Shell Lowers LNG Growth View as Demand Set to Peak in 2040s

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Shell branding.

Shell Plc said demand for liquefied natural gas by 2040 will be slightly lower than previously forecast as the world prepares for life beyond fossil fuels. 

The energy major, which usually holds a bullish stance on consumption, said in its global LNG Outlook that demand is expected to reach 625-685 million tons a year in 2040, compared with a previous estimate which saw top usage exceed 700 million tons. 

Estimates for gas demand have varied widely due to the changing pace of the transition away from fossil fuels. Europe has inked long-term contracts with LNG suppliers as a way out of its energy crisis, while the US and Qatar prepare to further ramp up shipments. However, the US also recently imposed a temporary halt on new export licenses as it studies the climate effects, raising questions about the viability of LNG in the future.

Shell holds the largest gas liquefaction and marketing portfolio among global energy majors, servicing almost 20% of worldwide demand, according to Bloomberg Intelligence. Its outlook comes after the International Energy Agency in October lowered its forecast for global gas demand for a fourth consecutive year, seeing peak demand by 2030.

In its interpretation of Wood Mackenzie Ltd. data, Shell said global natural gas demand peaked in the 2010s in places such as Japan, Europe and Australia. It expects North America to follow in the 2030s and the rest of the world in the 2040s.

Still, global demand for LNG is expected to rise by more than 50% by 2040, even as gas consumption starts to peak, Shell said. Global trade in the fuel reached 404 million tons in 2023, up from 397 million tons a year earlier.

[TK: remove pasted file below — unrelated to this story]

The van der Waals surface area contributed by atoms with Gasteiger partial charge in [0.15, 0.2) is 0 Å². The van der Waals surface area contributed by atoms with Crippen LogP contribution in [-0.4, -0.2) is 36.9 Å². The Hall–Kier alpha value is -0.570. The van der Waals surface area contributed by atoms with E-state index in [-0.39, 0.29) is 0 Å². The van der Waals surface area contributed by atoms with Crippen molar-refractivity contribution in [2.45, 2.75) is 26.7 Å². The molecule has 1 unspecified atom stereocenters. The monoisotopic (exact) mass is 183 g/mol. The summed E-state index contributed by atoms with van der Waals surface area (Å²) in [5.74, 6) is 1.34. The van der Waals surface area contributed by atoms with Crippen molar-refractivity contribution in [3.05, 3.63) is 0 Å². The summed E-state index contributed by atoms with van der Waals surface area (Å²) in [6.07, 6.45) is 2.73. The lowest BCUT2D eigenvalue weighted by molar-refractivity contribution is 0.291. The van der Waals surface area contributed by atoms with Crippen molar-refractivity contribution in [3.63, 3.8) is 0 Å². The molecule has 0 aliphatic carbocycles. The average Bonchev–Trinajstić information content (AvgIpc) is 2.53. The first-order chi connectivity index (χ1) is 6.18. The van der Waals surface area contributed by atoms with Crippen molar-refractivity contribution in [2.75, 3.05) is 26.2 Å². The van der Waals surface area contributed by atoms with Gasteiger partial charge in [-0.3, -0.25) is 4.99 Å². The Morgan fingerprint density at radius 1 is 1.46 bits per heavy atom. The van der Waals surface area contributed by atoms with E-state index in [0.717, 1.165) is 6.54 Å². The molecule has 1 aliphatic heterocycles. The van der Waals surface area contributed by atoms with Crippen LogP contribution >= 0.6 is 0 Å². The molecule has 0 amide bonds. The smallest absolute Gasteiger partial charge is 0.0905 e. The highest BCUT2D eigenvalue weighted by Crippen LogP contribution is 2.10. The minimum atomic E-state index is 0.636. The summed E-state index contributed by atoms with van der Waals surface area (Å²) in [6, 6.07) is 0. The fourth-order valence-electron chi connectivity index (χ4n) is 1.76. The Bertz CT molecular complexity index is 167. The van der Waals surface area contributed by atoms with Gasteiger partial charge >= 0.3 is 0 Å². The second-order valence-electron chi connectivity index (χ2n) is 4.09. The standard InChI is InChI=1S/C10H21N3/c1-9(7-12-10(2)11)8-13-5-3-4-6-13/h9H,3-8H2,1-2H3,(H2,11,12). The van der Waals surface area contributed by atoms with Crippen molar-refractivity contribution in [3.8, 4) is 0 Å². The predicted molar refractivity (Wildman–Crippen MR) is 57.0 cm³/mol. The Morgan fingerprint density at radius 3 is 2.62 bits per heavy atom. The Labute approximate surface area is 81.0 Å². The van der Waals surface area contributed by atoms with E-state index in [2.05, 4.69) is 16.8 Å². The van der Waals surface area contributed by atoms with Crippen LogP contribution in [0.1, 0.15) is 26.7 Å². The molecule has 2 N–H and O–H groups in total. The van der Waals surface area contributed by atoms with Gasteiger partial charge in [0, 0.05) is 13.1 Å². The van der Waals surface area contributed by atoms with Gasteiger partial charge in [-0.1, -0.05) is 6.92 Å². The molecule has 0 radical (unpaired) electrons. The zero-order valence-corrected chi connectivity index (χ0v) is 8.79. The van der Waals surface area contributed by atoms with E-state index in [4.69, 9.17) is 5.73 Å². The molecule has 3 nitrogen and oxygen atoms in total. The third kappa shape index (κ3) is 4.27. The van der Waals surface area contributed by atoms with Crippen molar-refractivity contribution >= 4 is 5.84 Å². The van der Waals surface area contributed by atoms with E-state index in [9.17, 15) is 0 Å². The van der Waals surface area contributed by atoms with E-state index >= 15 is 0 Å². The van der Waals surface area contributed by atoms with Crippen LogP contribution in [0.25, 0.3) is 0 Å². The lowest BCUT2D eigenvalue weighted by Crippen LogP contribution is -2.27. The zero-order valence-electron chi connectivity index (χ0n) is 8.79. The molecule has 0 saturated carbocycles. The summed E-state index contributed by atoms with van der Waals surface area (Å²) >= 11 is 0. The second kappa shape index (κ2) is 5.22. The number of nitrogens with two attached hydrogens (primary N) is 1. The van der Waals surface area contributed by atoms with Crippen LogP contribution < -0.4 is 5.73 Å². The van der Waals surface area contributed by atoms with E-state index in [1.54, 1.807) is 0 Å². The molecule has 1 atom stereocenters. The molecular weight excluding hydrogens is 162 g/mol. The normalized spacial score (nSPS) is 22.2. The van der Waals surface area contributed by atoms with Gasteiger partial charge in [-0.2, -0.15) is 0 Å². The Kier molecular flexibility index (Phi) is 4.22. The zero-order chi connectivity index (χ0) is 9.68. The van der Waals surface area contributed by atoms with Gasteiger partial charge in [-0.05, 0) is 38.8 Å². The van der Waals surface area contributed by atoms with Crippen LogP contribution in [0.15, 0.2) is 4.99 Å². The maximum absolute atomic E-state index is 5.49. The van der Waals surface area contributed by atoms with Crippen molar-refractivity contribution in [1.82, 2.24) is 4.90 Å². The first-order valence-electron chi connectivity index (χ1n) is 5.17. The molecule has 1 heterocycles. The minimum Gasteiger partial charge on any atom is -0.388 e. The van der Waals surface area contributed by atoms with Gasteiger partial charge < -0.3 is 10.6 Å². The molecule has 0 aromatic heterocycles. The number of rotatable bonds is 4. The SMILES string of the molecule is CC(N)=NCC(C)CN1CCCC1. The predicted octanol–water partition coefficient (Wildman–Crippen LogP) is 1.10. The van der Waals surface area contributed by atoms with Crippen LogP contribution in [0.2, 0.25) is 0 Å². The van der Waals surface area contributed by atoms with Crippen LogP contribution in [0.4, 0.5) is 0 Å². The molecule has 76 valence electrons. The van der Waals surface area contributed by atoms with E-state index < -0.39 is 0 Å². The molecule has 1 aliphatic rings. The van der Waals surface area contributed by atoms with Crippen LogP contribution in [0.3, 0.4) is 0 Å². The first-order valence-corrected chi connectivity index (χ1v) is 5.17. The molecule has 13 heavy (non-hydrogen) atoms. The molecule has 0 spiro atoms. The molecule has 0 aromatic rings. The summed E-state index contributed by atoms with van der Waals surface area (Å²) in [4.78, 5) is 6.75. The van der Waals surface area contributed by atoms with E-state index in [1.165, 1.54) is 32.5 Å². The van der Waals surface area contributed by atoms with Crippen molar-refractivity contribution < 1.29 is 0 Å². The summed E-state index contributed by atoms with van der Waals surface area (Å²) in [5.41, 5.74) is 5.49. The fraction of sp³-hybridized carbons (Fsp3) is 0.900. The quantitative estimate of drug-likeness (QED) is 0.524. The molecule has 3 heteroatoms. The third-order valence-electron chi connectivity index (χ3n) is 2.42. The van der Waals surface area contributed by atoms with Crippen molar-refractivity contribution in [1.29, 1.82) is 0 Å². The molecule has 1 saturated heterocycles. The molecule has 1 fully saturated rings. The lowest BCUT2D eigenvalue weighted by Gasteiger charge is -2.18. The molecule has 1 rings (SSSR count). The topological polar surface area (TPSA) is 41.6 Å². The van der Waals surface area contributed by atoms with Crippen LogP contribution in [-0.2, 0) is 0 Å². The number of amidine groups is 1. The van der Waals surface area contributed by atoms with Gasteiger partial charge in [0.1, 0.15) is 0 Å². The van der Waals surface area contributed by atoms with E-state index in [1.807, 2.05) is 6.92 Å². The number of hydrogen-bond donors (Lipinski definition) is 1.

Europe and Asia Demand

Europe in particular has relied heavily on LNG imports after Russia cut most pipeline supplies in the fallout of the war in Ukraine, and the region has added multiple supply contracts to ensure the fuel flows beyond 2050. 

Shell was among companies committing to a 27-year supply deal with QatarEnergy last year. Despite declining gas demand in Europe, the region’s contracted LNG volumes won’t be sufficient, Shell estimates. The market will require about 70 million tons per year of spot supply by 2025 and 50 million tons by 2030. 

Europe also competes with Asia for volumes. China is switching away from more carbon-intensive coal, with gas satisfying industrial demand and complementing solar and wind power for grid stability. That view supports investments in the biggest-ever wave of LNG mega-projects in the US and Qatar, which are expected to begin operations in the coming years, helping to lower prices. 

The LNG market “will continue growing into the 2040s, mostly driven by China’s industrial decarbonization and strengthening demand in other Asian countries,” Shell’s report said. Demand from emerging markets and shipping needs will also increase, while so-called security-driven demand will taper off after 2030, the company forecast. 

Shell expects domestic gas production in southeast Asia to decline. New LNG supply that is set to come online in the second half of the 2020s will be absorbed after what it described as a “structurally tight” gas market. 

(Updates with detail and context throughout.)

©2024 Bloomberg L.P.

By Anna Shiryaevskaya


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